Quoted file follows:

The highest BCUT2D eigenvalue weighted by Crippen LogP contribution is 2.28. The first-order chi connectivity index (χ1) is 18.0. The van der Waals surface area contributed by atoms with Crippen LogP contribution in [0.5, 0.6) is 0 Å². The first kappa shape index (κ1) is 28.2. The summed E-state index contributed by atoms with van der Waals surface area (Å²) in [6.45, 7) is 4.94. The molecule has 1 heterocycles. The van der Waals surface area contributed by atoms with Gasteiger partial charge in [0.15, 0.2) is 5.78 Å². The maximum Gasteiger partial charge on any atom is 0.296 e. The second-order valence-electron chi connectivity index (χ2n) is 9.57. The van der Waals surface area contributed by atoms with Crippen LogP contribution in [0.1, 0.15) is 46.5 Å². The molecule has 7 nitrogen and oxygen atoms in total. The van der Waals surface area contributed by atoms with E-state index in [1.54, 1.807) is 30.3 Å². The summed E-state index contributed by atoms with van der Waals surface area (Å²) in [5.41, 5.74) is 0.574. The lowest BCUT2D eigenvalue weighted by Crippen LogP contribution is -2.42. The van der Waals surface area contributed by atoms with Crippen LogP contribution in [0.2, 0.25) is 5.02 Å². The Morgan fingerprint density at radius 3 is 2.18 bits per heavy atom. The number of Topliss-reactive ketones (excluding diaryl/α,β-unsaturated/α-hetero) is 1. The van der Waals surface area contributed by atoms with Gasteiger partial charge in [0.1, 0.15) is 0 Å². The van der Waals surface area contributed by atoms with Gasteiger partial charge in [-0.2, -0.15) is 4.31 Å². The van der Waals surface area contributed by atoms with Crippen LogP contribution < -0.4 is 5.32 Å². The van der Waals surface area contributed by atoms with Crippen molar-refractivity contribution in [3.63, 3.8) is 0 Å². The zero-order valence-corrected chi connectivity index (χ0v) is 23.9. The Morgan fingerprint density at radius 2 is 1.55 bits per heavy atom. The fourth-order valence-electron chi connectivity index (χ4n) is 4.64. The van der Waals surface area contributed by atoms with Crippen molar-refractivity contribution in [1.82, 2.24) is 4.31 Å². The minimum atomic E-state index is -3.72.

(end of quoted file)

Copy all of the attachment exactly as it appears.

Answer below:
The highest BCUT2D eigenvalue weighted by Crippen LogP contribution is 2.28. The first-order chi connectivity index (χ1) is 18.0. The van der Waals surface area contributed by atoms with Crippen LogP contribution in [0.5, 0.6) is 0 Å². The first kappa shape index (κ1) is 28.2. The summed E-state index contributed by atoms with van der Waals surface area (Å²) in [6.45, 7) is 4.94. The molecule has 1 heterocycles. The van der Waals surface area contributed by atoms with Gasteiger partial charge in [0.15, 0.2) is 5.78 Å². The maximum Gasteiger partial charge on any atom is 0.296 e. The second-order valence-electron chi connectivity index (χ2n) is 9.57. The van der Waals surface area contributed by atoms with Crippen LogP contribution in [0.1, 0.15) is 46.5 Å². The molecule has 7 nitrogen and oxygen atoms in total. The van der Waals surface area contributed by atoms with E-state index in [1.54, 1.807) is 30.3 Å². The summed E-state index contributed by atoms with van der Waals surface area (Å²) in [5.41, 5.74) is 0.574. The lowest BCUT2D eigenvalue weighted by Crippen LogP contribution is -2.42. The van der Waals surface area contributed by atoms with Crippen LogP contribution in [0.2, 0.25) is 5.02 Å². The Morgan fingerprint density at radius 3 is 2.18 bits per heavy atom. The number of Topliss-reactive ketones (excluding diaryl/α,β-unsaturated/α-hetero) is 1. The van der Waals surface area contributed by atoms with Gasteiger partial charge in [0.1, 0.15) is 0 Å². The van der Waals surface area contributed by atoms with Gasteiger partial charge in [-0.2, -0.15) is 4.31 Å². The van der Waals surface area contributed by atoms with Crippen LogP contribution < -0.4 is 5.32 Å². The van der Waals surface area contributed by atoms with Crippen molar-refractivity contribution in [3.63, 3.8) is 0 Å². The zero-order valence-corrected chi connectivity index (χ0v) is 23.9. The Morgan fingerprint density at radius 2 is 1.55 bits per heavy atom. The fourth-order valence-electron chi connectivity index (χ4n) is 4.64. The van der Waals surface area contributed by atoms with Crippen molar-refractivity contribution in [1.82, 2.24) is 4.31 Å². The minimum atomic E-state index is -3.72.